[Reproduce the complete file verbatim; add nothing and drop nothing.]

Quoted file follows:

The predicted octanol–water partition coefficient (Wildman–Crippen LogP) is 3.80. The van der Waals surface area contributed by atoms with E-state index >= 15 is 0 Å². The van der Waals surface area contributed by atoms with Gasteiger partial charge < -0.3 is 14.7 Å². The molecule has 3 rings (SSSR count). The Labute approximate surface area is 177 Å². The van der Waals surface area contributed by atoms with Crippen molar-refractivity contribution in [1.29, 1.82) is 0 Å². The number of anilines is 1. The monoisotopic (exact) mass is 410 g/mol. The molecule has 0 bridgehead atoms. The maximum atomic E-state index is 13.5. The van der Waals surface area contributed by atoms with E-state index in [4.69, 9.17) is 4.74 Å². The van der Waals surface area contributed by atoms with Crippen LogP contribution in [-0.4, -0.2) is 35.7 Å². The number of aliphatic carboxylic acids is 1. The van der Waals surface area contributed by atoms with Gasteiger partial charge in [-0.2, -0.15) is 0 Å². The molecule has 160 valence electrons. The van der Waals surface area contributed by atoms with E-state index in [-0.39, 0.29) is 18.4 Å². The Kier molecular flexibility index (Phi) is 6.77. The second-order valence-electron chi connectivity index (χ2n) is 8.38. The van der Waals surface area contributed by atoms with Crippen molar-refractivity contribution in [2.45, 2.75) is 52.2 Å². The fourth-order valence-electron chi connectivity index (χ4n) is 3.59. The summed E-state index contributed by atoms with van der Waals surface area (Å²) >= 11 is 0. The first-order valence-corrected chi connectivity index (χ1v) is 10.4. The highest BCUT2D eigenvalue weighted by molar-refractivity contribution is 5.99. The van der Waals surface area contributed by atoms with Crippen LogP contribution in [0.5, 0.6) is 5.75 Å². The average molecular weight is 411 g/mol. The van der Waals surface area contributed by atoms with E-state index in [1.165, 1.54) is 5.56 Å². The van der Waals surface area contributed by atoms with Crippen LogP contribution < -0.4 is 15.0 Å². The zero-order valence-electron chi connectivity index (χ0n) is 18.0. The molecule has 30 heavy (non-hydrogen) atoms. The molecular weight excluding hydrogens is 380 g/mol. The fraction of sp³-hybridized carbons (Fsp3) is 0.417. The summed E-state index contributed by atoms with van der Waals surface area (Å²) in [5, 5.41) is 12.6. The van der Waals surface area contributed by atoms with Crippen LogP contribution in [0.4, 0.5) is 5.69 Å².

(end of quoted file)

The predicted octanol–water partition coefficient (Wildman–Crippen LogP) is 3.80. The van der Waals surface area contributed by atoms with E-state index >= 15 is 0 Å². The van der Waals surface area contributed by atoms with Gasteiger partial charge < -0.3 is 14.7 Å². The molecule has 3 rings (SSSR count). The Labute approximate surface area is 177 Å². The van der Waals surface area contributed by atoms with Crippen molar-refractivity contribution in [1.29, 1.82) is 0 Å². The number of anilines is 1. The monoisotopic (exact) mass is 410 g/mol. The molecule has 0 bridgehead atoms. The maximum atomic E-state index is 13.5. The van der Waals surface area contributed by atoms with E-state index in [4.69, 9.17) is 4.74 Å². The van der Waals surface area contributed by atoms with Crippen LogP contribution in [-0.4, -0.2) is 35.7 Å². The number of aliphatic carboxylic acids is 1. The van der Waals surface area contributed by atoms with Gasteiger partial charge in [-0.2, -0.15) is 0 Å². The molecule has 160 valence electrons. The van der Waals surface area contributed by atoms with E-state index in [-0.39, 0.29) is 18.4 Å². The Kier molecular flexibility index (Phi) is 6.77. The second-order valence-electron chi connectivity index (χ2n) is 8.38. The van der Waals surface area contributed by atoms with Crippen molar-refractivity contribution in [2.45, 2.75) is 52.2 Å². The fourth-order valence-electron chi connectivity index (χ4n) is 3.59. The summed E-state index contributed by atoms with van der Waals surface area (Å²) >= 11 is 0. The first-order valence-corrected chi connectivity index (χ1v) is 10.4. The highest BCUT2D eigenvalue weighted by molar-refractivity contribution is 5.99. The van der Waals surface area contributed by atoms with Crippen LogP contribution in [0.5, 0.6) is 5.75 Å². The average molecular weight is 411 g/mol. The van der Waals surface area contributed by atoms with E-state index in [1.165, 1.54) is 5.56 Å². The van der Waals surface area contributed by atoms with Crippen LogP contribution < -0.4 is 15.0 Å². The zero-order valence-electron chi connectivity index (χ0n) is 18.0. The molecule has 30 heavy (non-hydrogen) atoms. The molecular weight excluding hydrogens is 380 g/mol. The fraction of sp³-hybridized carbons (Fsp3) is 0.417. The summed E-state index contributed by atoms with van der Waals surface area (Å²) in [5, 5.41) is 12.6. The van der Waals surface area contributed by atoms with Crippen LogP contribution in [0.4, 0.5) is 5.69 Å².